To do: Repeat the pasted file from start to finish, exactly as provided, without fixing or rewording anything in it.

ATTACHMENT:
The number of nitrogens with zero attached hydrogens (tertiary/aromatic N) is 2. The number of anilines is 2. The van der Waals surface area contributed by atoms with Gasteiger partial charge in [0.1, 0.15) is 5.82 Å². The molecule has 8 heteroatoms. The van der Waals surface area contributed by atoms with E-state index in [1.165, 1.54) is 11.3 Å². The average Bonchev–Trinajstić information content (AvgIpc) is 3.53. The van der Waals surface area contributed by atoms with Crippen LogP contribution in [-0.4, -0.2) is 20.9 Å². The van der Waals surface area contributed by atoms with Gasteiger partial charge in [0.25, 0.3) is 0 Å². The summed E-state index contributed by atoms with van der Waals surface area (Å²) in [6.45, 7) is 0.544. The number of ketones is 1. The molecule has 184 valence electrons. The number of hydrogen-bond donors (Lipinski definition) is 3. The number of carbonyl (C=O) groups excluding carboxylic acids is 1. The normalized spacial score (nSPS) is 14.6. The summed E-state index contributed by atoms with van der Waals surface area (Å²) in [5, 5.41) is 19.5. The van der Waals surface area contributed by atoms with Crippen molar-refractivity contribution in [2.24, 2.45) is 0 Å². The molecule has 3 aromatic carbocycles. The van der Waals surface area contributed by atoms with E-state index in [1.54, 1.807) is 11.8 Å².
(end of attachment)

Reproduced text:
The number of nitrogens with zero attached hydrogens (tertiary/aromatic N) is 2. The number of anilines is 2. The van der Waals surface area contributed by atoms with Gasteiger partial charge in [0.1, 0.15) is 5.82 Å². The molecule has 8 heteroatoms. The van der Waals surface area contributed by atoms with E-state index in [1.165, 1.54) is 11.3 Å². The average Bonchev–Trinajstić information content (AvgIpc) is 3.53. The van der Waals surface area contributed by atoms with Crippen LogP contribution in [-0.4, -0.2) is 20.9 Å². The van der Waals surface area contributed by atoms with Gasteiger partial charge in [0.25, 0.3) is 0 Å². The summed E-state index contributed by atoms with van der Waals surface area (Å²) in [6.45, 7) is 0.544. The number of ketones is 1. The molecule has 184 valence electrons. The number of hydrogen-bond donors (Lipinski definition) is 3. The number of carbonyl (C=O) groups excluding carboxylic acids is 1. The normalized spacial score (nSPS) is 14.6. The summed E-state index contributed by atoms with van der Waals surface area (Å²) in [5, 5.41) is 19.5. The van der Waals surface area contributed by atoms with Crippen molar-refractivity contribution in [2.24, 2.45) is 0 Å². The molecule has 3 aromatic carbocycles. The van der Waals surface area contributed by atoms with E-state index in [1.54, 1.807) is 11.8 Å².